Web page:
God promised Joshua and the Hebrews success based on His presence, His promises, and His Word. When the Hebrews crossed the Jordan River, they encountered a major difficulty—the walled city of Jericho. Jericho was the lowest inhabitable city on the earth and even perhaps the oldest city in human history. The city guarded the valley from the Jordan River into the land of promise. When God’s people commit to obedience, a formidable challenge often presents itself in opposition. The people of God faced a greater battle than a military one. They faced the battle between fear and faith, between the thrill of victory and the agony of defeat, between God’s best and God’s judgment.
The Scripture today highlights the faith of a Gentile woman, an outcast even in her day. Her faith resulted in her salvation and her inclusion within the people of God. What principles of faith does a believer learn from the passage?
First, daring faith expresses itself through obedience. The daring faith of the Hebrew spies put them in contact with an unbeliever (Josh. 2:1). The former spy Joshua sent two spies into the land to discern information about the enemy. Why did the spies encounter a prostitute inside Jericho? The only possible answer is the providence of God. If the generation following Joshua’s leadership had turned away from the fearsome task of invasion like the previous generation, then the spies would never have encountered this Gentile woman. The Scriptural scenario caused me to ponder the question: Has my lack of faithful obedience caused me to miss opportunities to witness to a person separated from God?
Second, daring faith expresses itself in a confession of faith. Rahab expressed her daring faith by words (Josh. 2:8-13). Rahab’s confession of faith is one of the earliest in the Bible. Rahab expressed faith in the victory of God.
Exodus 15:15-16 predicted that the inhabitants of Canaan would experience demoralization as a result of God’s power leading the people through the Red Sea.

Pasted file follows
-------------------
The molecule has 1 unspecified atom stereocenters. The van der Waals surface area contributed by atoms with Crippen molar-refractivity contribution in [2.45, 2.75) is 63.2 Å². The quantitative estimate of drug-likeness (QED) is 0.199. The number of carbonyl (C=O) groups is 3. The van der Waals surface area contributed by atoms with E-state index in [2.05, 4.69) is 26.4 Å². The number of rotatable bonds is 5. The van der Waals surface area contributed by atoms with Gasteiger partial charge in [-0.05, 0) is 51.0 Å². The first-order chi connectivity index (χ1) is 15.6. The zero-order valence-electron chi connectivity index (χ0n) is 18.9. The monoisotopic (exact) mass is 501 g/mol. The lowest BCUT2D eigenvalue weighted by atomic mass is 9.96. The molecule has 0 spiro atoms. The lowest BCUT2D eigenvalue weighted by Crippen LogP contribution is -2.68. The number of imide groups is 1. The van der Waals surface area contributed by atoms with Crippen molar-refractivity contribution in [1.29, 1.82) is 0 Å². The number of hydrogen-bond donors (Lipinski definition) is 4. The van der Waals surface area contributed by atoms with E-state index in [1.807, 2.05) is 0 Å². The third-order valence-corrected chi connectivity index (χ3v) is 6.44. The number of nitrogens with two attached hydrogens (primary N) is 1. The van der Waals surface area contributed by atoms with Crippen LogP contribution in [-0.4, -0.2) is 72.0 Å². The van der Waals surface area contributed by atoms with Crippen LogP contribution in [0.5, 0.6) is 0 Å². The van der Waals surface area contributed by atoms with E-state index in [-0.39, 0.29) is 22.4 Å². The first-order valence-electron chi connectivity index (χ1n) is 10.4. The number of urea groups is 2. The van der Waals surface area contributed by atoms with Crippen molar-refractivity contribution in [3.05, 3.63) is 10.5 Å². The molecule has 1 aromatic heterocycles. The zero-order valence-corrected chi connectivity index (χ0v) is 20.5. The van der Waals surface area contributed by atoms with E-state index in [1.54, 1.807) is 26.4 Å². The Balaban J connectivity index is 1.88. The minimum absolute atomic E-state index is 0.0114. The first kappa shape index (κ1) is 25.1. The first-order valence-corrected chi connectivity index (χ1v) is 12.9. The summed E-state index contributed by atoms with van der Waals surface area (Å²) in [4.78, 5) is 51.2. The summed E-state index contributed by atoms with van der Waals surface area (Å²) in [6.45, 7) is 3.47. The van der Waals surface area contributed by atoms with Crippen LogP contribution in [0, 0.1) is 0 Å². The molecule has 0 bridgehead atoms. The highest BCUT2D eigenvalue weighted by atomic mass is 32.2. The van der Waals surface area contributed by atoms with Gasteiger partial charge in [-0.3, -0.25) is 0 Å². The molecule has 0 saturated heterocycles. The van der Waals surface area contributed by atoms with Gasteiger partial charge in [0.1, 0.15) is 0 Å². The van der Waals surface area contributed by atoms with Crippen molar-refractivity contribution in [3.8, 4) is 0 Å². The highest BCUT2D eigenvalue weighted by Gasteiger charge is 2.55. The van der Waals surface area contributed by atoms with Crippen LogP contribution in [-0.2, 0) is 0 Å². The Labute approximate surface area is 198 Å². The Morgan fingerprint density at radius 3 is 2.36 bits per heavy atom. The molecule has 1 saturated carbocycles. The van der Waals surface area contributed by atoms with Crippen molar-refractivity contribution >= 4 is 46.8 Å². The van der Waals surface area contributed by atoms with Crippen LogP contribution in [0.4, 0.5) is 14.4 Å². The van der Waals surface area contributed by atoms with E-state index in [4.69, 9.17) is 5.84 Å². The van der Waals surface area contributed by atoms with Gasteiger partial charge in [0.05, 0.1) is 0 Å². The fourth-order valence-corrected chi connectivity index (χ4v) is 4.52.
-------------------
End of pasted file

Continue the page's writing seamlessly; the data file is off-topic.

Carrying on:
Rahab reported the fear and terror in the hearts of the Canaanites as a result of God’s miracle. Even though the army of Israel had not crossed the Red Sea, she knew the outcome. Second, she professed faith in the character of God. Rahab acknowledged the power of God and the greatness of God—a God “in heaven above and earth beneath”—not a localized divinity. Third, Rahab trusted in God’s mercy by asking for undeserved deliverance.
Third, daring faith expresses itself through actions (Josh. 2:6,14-15). According to the New Testament, the faith of Rahab led her to receive the spies (Heb. 11:31; James 2:25). She did not receive salvation because of her actions. Her actions gave evidence to her faith. She exhibited her faith by protecting and releasing the spies. If she had been caught, her actions would have led to her death by reason of treason.
Rahab rejected her culture, her people, and her identity. She turned from her gods to the God of Israel.
Fourth, daring faith receives a reward (Josh. 6:22-23). God blessed the faith of the people of God by delivering the city of Jericho unto them without a battle. The people could not claim victory.
God blessed the faith of Rahab by delivering her. God destroyed the city but preserved the life of Rahab. Rahab and her family were placed “outside the camp” temporarily because of ritual uncleanness. The New Testament records the fullness of Rahab’s reward.
First, Rahab, the pagan, immoral woman was included in the genealogy of Jesus. By grace, she not only received salvation but she also received inclusion within the people of God.
Second, the author of Hebrews included her with the famous “Hall of Faith” in Hebrews 11.
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